Transferring Nil Rate bands

by Richard Allum on 6 August 2008

Since 10 October 2007, it has been possible for the Nil Rate Band (currently £312,000) to be passed to the spouse or civil partner if not fully utilised on the first death.When the first spouse/civil partner dies nothing needs to be done in terms of making a claim to transfer their unused Inheritance Tax Nil Rate Band. However, it would be prudent at this time to gather the relevant information and documents necessary, otherwise it could be difficult to make the claim in the future.

The actual claim to transfer the unused Nil Rate Band must be made by the personal representatives of the surviving spouse i.e. on the second death of a couple. They should complete HM Revenue and Customs form IHT216 and return this with form IHT200, within 24 months of the death of the second spouse or civil partner.

The types of documents and information that should be gathered in order to support a claim include:

  • Death certificate of the first person to die;
  • Marriage certificate or civil partnership certificate for the couple;
  • Copy of the grant of representation of the first person to die;
  • Any Deed of Variation executed to change the people who inherited the estate of the first person to die;
  • Details of who benefited under the Will or intestacy of the first person to die and the values of their entitlements;
  • Details of any assets of the first to die jointly owned with another;
  • Details of any trusts in which the first to die held an interest that was part of their estate for Inheritance Tax;
  • Details of any gifts or other transfers which the first to die made within seven years of their death that became chargeable on their death;
  • Details of any exemptions and reliefs, other than the spouse or civil partner exemption, relied on when calculating the Inheritance Tax on the estate of the first person to die.

This is quite a list and where the individual died some years ago, it may be difficult to provide this information, in which case copies of some of the documents can be obtained from the following public records bodies:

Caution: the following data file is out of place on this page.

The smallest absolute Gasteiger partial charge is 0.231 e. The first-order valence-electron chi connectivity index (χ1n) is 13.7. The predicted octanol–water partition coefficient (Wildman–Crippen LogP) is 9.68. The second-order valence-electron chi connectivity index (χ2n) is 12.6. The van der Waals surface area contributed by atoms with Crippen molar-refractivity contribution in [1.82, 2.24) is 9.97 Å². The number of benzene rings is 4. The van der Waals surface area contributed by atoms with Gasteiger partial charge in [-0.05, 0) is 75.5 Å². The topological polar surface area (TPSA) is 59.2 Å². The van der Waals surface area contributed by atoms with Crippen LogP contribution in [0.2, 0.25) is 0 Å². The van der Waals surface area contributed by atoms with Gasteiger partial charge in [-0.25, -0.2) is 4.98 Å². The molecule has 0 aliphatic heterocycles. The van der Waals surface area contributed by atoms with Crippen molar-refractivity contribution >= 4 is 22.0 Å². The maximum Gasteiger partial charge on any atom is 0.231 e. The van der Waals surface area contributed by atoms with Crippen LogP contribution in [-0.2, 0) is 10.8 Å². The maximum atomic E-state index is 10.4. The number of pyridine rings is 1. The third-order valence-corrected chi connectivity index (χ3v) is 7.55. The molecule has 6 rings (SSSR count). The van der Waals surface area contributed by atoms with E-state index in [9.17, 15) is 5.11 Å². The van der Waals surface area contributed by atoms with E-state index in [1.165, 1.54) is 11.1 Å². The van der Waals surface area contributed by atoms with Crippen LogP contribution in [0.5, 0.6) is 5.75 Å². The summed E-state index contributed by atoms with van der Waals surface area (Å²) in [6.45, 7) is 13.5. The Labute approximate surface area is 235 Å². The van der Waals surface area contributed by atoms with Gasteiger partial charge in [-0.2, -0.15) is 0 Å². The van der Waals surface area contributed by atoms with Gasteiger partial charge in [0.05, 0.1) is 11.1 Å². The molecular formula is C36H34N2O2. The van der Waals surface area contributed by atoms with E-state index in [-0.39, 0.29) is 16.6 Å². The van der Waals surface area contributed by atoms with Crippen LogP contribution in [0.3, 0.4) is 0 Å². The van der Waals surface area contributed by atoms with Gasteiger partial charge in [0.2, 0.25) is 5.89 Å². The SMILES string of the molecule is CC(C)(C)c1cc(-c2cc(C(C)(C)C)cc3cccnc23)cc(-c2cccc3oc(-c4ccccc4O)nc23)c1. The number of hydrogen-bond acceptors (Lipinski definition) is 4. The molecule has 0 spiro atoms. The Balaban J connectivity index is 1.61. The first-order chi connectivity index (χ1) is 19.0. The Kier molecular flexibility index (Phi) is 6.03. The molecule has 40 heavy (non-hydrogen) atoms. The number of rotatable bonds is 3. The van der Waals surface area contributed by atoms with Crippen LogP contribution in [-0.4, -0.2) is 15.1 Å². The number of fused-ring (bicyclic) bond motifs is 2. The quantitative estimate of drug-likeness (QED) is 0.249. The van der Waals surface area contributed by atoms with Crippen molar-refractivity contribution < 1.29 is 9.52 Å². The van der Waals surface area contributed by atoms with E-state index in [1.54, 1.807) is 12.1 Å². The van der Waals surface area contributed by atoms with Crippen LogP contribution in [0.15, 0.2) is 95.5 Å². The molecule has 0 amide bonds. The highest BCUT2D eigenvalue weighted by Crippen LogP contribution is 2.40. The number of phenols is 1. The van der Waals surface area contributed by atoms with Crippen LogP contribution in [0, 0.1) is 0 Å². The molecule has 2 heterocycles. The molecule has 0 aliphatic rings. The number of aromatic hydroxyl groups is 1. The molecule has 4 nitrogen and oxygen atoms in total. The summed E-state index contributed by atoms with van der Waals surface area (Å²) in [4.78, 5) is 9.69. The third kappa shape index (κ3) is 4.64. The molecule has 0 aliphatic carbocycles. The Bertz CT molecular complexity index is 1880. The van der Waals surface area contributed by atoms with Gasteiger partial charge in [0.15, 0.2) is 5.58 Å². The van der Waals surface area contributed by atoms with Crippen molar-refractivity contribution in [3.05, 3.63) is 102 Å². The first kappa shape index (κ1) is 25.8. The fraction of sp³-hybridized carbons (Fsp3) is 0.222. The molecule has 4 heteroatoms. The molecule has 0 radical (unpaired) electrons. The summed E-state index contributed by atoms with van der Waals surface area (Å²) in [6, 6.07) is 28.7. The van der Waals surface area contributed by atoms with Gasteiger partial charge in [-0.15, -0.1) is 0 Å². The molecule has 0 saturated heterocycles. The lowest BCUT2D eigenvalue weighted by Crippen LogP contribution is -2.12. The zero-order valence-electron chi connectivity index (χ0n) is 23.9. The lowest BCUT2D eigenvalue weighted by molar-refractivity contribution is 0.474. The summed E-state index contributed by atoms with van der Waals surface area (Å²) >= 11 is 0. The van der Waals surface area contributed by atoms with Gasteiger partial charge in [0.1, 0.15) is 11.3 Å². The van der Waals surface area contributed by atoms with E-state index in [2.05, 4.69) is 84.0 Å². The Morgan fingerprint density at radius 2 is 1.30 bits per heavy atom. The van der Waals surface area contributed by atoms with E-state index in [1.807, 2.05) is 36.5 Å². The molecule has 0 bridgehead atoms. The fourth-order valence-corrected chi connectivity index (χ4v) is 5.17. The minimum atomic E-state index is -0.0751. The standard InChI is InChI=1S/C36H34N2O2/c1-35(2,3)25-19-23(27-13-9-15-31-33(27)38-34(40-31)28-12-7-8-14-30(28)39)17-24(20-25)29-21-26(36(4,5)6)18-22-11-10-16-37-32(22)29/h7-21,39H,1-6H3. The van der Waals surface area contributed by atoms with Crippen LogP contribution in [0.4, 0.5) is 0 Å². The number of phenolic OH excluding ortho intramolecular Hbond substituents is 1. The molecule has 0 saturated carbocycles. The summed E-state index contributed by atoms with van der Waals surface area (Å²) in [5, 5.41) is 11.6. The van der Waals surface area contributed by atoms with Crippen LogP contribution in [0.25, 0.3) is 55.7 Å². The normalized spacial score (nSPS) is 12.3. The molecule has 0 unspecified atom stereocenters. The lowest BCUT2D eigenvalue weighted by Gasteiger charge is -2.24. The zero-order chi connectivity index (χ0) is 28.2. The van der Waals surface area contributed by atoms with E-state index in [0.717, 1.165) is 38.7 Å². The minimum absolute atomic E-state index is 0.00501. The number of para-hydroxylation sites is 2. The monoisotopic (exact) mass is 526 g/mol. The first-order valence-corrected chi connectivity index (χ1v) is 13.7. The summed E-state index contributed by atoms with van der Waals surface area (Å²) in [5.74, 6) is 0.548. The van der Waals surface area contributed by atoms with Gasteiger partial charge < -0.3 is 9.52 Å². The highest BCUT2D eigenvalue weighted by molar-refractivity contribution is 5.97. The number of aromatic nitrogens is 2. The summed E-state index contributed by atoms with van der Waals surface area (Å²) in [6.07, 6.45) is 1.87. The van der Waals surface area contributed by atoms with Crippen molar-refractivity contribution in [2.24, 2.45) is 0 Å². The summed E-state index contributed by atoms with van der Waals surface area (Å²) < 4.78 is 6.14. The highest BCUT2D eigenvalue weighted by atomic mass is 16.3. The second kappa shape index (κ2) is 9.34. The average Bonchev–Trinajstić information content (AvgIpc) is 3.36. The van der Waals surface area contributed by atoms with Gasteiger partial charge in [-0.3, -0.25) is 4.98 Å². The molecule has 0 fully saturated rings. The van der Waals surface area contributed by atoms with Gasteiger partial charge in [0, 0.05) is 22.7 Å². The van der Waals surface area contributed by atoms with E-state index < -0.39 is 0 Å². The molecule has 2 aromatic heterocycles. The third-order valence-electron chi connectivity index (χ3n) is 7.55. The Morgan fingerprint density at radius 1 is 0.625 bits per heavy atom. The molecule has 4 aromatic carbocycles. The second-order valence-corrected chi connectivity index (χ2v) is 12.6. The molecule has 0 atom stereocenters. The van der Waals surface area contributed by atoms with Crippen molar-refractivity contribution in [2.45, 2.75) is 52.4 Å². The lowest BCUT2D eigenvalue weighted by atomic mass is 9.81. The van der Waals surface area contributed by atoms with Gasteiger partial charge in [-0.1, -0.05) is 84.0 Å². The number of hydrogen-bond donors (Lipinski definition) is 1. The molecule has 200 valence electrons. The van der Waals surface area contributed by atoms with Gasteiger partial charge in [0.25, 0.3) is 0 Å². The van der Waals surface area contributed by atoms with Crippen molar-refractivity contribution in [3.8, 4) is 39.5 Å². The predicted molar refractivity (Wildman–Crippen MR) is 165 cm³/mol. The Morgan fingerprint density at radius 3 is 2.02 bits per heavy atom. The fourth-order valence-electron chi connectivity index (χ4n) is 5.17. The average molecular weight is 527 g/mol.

You could also contact the solicitor (if any) who handled the deceased’s estate and contact the executor’s or personal representatives of the deceased to try and supply HM Revenue and Customs with sufficient proof.


For any client where their children or other beneficiaries could save Inheritance Tax at 40% by being able to claim an uplift in the Nil Rate Band by virtue of the unused Nil Rate Band available on the first spouse’s/civil partner’s death, I strongly recommend that immediate action is taken to get the paperwork in order. A good idea is to complete the HM Revenue and Customs form IHT 216 now and putting this in a safe place with the documentation needed, even though it is not needed by HM Revenue and Customs until the surviving spouse/civil partner dies.

It goes without saying that a person’s death, particularly a family member, is deeply stressful and upsetting and this period is not conducive to having to sift through lots of paperwork to try and satisfy HM Revenue and Customs of a claim. This is definitely a task best addressed when all parties, the surviving spouse/civil party and their appointed executors, are all of a clear mind.

{ 1 comment… read it below or add one }

justin roake 12 August 2008 at 16:35

A thought re FlexWoL policies written in trust for IHT purposes: the idea is to provide sufficient funds prior to Probate to fund the IHT due, but the delays in obtaining the transferred NRB may mean that the sum assured on such policies should ignore the second NRB – as the Revenue will also ignore it until the 216 form and all its requirements are received. Therefore higher sums assured required for such policies? Discuss.

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